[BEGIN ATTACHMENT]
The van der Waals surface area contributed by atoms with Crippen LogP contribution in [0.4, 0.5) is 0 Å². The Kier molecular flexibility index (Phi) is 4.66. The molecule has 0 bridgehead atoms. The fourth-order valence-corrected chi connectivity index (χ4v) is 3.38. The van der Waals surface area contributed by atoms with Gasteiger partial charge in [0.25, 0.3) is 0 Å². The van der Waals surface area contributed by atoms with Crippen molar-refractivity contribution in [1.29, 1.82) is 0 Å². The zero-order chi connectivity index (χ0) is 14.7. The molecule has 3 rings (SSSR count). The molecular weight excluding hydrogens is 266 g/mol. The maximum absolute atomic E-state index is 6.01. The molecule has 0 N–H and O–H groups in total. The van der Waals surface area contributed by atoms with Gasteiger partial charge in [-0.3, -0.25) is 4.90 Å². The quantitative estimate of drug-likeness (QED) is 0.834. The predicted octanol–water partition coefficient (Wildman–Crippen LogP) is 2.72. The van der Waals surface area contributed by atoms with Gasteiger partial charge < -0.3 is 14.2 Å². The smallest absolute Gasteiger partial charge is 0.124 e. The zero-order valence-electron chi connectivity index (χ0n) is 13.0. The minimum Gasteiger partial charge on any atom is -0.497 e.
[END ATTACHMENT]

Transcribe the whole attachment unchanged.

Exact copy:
The van der Waals surface area contributed by atoms with Crippen LogP contribution in [0.4, 0.5) is 0 Å². The Kier molecular flexibility index (Phi) is 4.66. The molecule has 0 bridgehead atoms. The fourth-order valence-corrected chi connectivity index (χ4v) is 3.38. The van der Waals surface area contributed by atoms with Gasteiger partial charge in [0.25, 0.3) is 0 Å². The van der Waals surface area contributed by atoms with Crippen molar-refractivity contribution in [1.29, 1.82) is 0 Å². The zero-order chi connectivity index (χ0) is 14.7. The molecule has 3 rings (SSSR count). The molecular weight excluding hydrogens is 266 g/mol. The maximum absolute atomic E-state index is 6.01. The molecule has 0 N–H and O–H groups in total. The van der Waals surface area contributed by atoms with Gasteiger partial charge in [-0.3, -0.25) is 4.90 Å². The quantitative estimate of drug-likeness (QED) is 0.834. The predicted octanol–water partition coefficient (Wildman–Crippen LogP) is 2.72. The van der Waals surface area contributed by atoms with Gasteiger partial charge < -0.3 is 14.2 Å². The smallest absolute Gasteiger partial charge is 0.124 e. The zero-order valence-electron chi connectivity index (χ0n) is 13.0. The minimum Gasteiger partial charge on any atom is -0.497 e.